Archangel Michael, fresco from the Nereditsa Church, 1199
Nereditsa Church had one of the most well-preserved fresco complexes of Medieval Rus period.
The photo was taken in 1930s. During the World War II, Nereditsa Church was destroyed almost completely. Later, in 1950s, the church itself was restored, but frescoes could not be saved.
Ohmygosh tell me about it. Trompe-l’œil makes me cry. It’s beautiful, but I am a paste-eating child when I’m asked to attempt it. Tasty, tasty paste.
BTW, I’m totally doing the mental super-sekrit-scribal-handshake. Rock on, scribes! And welcome! (Also, bb!scribe makes me giggle. <3)
First of, Google is weird when it comes to finding specific images in illuminated manuscripts. My two absolute favorite resources are the British Library and the Bodleian Library. There are, of course, plenty of other libraries and institutions that have digitized cataloges that you can search, but BL and Bodl are my go-tos.
Okay – Towers.
BableStone: 72 Views of the Tower of Babel – This blog has a cool run-down of various images of the Tower of Babel in manuscripts, along with citations (yea citations!) and links. If the links don’t work, use the shelf/manuscript number to search the collection (those links should work) and find it. (I’m having some issues with it, so if you run into problems, let me know and I will help you track down individual images.
I really like this one.
“Tower of Babel” or “Babel” would be good search terms to use in Bodley and BL. “Building” and “architecture” aren’t bad, but you will get less.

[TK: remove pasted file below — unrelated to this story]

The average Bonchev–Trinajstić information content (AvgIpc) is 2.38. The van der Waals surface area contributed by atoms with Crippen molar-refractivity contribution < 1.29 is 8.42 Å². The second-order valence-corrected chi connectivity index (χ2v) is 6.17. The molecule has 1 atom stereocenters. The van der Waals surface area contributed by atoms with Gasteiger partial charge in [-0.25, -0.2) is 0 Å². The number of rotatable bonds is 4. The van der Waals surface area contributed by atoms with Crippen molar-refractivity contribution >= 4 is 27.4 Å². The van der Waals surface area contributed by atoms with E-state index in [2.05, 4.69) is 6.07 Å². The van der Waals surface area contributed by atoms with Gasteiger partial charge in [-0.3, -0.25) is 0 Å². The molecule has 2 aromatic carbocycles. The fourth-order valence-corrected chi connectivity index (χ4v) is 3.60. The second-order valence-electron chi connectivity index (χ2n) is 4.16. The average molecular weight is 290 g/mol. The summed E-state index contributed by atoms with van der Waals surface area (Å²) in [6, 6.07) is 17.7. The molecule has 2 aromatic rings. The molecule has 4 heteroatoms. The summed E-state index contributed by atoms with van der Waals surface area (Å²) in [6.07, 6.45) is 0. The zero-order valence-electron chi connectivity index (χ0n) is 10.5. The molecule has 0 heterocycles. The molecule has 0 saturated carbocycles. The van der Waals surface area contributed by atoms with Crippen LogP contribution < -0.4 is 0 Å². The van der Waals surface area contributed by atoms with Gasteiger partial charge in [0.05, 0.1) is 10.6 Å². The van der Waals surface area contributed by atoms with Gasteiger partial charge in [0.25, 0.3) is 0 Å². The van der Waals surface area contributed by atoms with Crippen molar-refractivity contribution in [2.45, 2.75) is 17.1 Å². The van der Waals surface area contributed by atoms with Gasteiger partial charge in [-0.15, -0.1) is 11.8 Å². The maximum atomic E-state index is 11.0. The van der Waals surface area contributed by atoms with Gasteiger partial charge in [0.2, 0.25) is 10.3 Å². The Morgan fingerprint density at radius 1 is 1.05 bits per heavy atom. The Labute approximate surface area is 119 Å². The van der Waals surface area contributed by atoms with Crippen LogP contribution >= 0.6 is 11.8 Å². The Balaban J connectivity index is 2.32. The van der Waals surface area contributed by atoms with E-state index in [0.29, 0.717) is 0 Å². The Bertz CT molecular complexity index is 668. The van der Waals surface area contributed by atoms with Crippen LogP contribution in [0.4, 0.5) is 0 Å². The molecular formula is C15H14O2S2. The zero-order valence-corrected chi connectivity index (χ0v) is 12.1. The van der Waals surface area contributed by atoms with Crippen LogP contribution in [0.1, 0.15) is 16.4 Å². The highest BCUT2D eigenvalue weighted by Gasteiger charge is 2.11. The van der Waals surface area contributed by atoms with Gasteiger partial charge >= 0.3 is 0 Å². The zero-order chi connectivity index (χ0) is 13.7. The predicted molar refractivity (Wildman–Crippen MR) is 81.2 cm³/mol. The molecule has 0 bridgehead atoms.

A lot of 12th and 13th century portraiture use architectural elements for framing, like this portrait of King Solomon:
Additional 11639 f. 116
Miscellany of biblical and other texts (‘The Northern French Miscellany’ or earlier ‘the British Museum Miscellany’): including the Pentateuch, Haftarot, Tiqqun Sofrim, Five Scrolls, prayer book for the entire year with Haggadah, legal texts, poetry, calendars, Book of Tobit in Hebrew, etc.
The Visconti Hours also has some cool architectural elements to it, but it’s a later period. It’s not tromp, but it’s still more realistic than earlier stuff. It’s not fully digitized online, but you can pick up a facsimile copy (with notes) for fairly cheap.
I hope that helps! Let me know if you need more. 🙂
The following list of “44 Medieval Beasts That Cannot Even Handle it Right Now” comes from [this] BuzzFeed post, and completely made me fall off my chair laughing this morning 🙂
No less than four people (I lost count after awhile) wanted to make sure I saw this. Sharing here, because each has a lovely link to the source in the British Library’s collection.
Harley 647, f. 5v
Illustration of the swan of the constellation Cygnus, with text or scholia within the figure of the constellation.
from Aratea, with extracts from Hyginus’s Astronomica in the constellation figures, 9th century France